The International Chamber of Commerce (ICC) is calling on the United Nations (UN) to address a rapidly increasing trade finance gap.

The ICC is particularly concerned about small- and medium-sized enterprises' (SMEs') access to trade finance and the decline in correspondent banking arrangements that underpin letter of credit (L/C) flows.

Correspondent decline

The ICC points out as an example that in Argentina, the number of correspondent banking relationships required to handle basic trade-related services such as international payments or L/Cs held by Argentinian banks dropped from 64 in 2009 to just 13 in 2016.

A dozen countries are now down to a single correspondent banking relationship and risk being entirely cut off from the international finance system the chamber added, noting that these jurisdictions include the Central African Republic, Nicaragua and the Solomon Islands.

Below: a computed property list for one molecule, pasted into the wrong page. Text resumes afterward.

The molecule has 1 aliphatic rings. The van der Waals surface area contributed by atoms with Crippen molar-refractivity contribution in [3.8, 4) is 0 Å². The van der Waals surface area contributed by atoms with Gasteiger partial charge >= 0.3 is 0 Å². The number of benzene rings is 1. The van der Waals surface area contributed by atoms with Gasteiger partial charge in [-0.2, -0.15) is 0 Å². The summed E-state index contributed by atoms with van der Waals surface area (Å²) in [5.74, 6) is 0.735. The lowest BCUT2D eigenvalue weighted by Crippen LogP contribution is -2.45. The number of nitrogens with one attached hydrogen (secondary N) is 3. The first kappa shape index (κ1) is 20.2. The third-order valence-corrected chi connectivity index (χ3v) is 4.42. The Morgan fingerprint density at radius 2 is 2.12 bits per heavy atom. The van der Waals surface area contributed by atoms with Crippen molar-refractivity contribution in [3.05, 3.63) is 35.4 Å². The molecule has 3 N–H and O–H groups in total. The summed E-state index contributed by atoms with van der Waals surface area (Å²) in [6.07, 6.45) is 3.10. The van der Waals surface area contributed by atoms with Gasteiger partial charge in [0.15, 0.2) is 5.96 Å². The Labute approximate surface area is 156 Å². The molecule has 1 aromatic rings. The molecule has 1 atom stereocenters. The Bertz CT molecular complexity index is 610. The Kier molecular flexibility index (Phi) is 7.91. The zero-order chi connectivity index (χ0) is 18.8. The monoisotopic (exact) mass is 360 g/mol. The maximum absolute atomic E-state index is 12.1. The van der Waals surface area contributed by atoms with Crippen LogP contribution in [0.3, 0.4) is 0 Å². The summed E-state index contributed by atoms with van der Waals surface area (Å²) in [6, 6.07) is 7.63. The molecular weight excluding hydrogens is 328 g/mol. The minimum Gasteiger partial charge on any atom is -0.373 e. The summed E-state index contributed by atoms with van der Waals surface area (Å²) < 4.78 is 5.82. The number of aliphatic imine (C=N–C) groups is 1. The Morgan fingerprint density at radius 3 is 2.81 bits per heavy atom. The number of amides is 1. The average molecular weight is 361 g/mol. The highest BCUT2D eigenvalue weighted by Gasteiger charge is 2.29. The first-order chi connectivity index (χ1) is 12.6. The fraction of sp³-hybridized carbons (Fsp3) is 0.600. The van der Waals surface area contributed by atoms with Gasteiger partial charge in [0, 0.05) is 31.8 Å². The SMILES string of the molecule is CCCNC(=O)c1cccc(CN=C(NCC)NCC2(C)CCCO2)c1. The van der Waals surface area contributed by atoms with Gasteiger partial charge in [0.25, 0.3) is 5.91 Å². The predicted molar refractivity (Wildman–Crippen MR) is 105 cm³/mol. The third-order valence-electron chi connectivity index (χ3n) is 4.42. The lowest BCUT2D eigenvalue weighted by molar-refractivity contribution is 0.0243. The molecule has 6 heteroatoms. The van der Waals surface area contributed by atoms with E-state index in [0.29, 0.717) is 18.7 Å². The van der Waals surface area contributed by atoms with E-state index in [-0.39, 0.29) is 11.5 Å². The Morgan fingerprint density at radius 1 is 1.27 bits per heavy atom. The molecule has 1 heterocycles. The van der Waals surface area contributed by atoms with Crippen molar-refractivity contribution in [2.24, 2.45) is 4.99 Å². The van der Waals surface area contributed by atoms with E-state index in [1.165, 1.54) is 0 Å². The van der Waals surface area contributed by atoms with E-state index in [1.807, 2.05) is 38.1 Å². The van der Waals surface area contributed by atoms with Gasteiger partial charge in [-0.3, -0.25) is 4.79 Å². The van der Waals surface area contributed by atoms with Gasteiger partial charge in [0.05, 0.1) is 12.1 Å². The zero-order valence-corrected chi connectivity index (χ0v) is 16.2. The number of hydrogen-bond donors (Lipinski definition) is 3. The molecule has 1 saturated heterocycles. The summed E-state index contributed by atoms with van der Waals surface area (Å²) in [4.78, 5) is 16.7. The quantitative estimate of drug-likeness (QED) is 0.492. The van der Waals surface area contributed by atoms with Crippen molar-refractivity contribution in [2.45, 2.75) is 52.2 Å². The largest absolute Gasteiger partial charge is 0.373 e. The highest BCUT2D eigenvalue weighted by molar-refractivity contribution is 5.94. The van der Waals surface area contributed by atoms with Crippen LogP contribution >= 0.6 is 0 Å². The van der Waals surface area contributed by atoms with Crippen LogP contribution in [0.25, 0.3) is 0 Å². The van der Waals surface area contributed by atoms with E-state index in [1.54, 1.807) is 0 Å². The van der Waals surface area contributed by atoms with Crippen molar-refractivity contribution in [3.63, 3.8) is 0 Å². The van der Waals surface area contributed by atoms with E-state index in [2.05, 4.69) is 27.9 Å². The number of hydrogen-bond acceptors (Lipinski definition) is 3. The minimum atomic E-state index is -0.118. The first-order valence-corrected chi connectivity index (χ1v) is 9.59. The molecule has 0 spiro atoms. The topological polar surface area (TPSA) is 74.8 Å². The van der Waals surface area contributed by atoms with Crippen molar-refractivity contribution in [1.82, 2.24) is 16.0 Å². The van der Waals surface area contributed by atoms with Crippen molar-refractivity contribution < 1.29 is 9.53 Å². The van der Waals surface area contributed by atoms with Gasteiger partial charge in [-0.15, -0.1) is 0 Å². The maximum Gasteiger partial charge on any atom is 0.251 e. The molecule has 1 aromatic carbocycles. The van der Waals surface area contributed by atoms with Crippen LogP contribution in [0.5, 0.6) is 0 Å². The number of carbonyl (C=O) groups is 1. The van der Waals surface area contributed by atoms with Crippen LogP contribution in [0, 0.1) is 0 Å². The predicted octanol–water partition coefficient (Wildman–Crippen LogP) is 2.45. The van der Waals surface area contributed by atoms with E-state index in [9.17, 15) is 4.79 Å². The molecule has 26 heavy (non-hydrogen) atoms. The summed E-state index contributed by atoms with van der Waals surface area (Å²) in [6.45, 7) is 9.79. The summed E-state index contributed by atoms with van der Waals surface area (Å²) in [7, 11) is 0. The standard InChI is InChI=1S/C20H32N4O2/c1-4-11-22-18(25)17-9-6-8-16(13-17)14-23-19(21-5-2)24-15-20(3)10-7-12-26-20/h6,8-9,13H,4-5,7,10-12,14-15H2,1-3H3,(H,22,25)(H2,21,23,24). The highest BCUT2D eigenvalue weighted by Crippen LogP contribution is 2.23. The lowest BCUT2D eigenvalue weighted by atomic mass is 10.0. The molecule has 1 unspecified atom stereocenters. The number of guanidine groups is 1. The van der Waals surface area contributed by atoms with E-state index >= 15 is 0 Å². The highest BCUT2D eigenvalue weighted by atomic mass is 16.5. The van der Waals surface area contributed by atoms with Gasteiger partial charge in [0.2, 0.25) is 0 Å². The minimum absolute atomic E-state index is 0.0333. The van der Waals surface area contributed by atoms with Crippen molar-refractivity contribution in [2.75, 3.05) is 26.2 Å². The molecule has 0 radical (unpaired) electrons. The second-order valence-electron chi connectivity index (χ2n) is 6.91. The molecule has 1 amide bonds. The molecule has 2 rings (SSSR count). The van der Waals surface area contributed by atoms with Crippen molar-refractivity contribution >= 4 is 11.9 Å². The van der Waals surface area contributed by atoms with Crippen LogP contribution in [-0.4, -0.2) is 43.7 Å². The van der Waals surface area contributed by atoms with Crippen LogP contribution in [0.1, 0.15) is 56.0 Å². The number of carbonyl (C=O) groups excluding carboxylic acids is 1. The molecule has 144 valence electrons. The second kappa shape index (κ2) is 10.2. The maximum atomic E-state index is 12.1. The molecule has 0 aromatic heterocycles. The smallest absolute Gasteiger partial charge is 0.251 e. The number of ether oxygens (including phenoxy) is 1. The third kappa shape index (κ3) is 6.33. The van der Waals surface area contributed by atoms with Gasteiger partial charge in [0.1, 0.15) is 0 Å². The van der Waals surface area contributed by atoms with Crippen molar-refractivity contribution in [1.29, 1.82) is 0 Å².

Call for UN action

The systemic issues raised by the erosion of correspondent banking relationships on which trade finance depends are global in nature and require a globally coordinated response.

On this basis, the ICC has called on participants at the 2017 Financing for Development Forum in New York to commit to an urgent UN-led review of the trade financing gap.

The ICC has also asked for a particular focus on ways to reverse the ongoing erosion of international correspondent banking networks.

SME concerns

In its call for a UN-led review, the ICC emphasises that access to trade finance is generally recognised to be key to both the future outlook of global growth and the fulfilment of the UN Sustainable Development Goals.

The chamber reckons a shortage of trade finance hurts SMEs the most, which represent around 95 per cent of the world's companies and 60 per cent of private sector jobs.

This article represents the views of the author and not necessarily those of the ICC or any of the other partners in DC-PRO.